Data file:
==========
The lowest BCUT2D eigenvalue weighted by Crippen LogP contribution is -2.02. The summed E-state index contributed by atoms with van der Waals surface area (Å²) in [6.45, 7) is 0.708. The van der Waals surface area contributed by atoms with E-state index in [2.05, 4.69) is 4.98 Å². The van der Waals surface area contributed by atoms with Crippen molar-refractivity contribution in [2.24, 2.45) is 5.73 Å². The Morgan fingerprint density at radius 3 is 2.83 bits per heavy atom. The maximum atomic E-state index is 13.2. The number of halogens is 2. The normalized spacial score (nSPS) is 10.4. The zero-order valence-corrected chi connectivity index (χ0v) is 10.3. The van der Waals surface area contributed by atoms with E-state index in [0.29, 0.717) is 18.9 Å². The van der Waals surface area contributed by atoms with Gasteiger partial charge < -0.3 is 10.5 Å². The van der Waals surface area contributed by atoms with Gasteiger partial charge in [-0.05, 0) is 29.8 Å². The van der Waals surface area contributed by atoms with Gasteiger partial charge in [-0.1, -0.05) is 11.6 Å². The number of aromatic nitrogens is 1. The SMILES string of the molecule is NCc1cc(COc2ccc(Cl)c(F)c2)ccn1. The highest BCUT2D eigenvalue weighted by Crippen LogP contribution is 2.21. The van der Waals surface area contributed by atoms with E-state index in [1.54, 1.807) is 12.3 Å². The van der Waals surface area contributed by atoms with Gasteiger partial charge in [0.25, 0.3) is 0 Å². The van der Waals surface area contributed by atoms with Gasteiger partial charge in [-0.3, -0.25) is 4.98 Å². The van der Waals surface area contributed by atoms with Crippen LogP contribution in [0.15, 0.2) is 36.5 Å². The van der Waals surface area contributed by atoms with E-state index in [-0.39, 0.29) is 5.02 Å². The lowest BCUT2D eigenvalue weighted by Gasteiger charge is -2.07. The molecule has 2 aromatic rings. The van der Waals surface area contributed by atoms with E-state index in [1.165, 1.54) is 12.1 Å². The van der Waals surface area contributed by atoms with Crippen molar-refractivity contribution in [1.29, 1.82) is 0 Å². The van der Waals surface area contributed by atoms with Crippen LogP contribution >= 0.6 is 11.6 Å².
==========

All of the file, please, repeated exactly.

The lowest BCUT2D eigenvalue weighted by Crippen LogP contribution is -2.02. The summed E-state index contributed by atoms with van der Waals surface area (Å²) in [6.45, 7) is 0.708. The van der Waals surface area contributed by atoms with E-state index in [2.05, 4.69) is 4.98 Å². The van der Waals surface area contributed by atoms with Crippen molar-refractivity contribution in [2.24, 2.45) is 5.73 Å². The Morgan fingerprint density at radius 3 is 2.83 bits per heavy atom. The maximum atomic E-state index is 13.2. The number of halogens is 2. The normalized spacial score (nSPS) is 10.4. The zero-order valence-corrected chi connectivity index (χ0v) is 10.3. The van der Waals surface area contributed by atoms with E-state index in [0.29, 0.717) is 18.9 Å². The van der Waals surface area contributed by atoms with Gasteiger partial charge < -0.3 is 10.5 Å². The van der Waals surface area contributed by atoms with Gasteiger partial charge in [-0.05, 0) is 29.8 Å². The van der Waals surface area contributed by atoms with Gasteiger partial charge in [-0.1, -0.05) is 11.6 Å². The number of aromatic nitrogens is 1. The SMILES string of the molecule is NCc1cc(COc2ccc(Cl)c(F)c2)ccn1. The highest BCUT2D eigenvalue weighted by Crippen LogP contribution is 2.21. The van der Waals surface area contributed by atoms with E-state index in [1.54, 1.807) is 12.3 Å². The van der Waals surface area contributed by atoms with Gasteiger partial charge in [0.25, 0.3) is 0 Å². The van der Waals surface area contributed by atoms with Gasteiger partial charge in [-0.3, -0.25) is 4.98 Å². The van der Waals surface area contributed by atoms with Crippen LogP contribution in [0.15, 0.2) is 36.5 Å². The van der Waals surface area contributed by atoms with E-state index in [-0.39, 0.29) is 5.02 Å². The lowest BCUT2D eigenvalue weighted by Gasteiger charge is -2.07. The molecule has 2 aromatic rings. The van der Waals surface area contributed by atoms with E-state index in [1.165, 1.54) is 12.1 Å². The van der Waals surface area contributed by atoms with Crippen molar-refractivity contribution in [1.29, 1.82) is 0 Å². The van der Waals surface area contributed by atoms with Crippen LogP contribution >= 0.6 is 11.6 Å².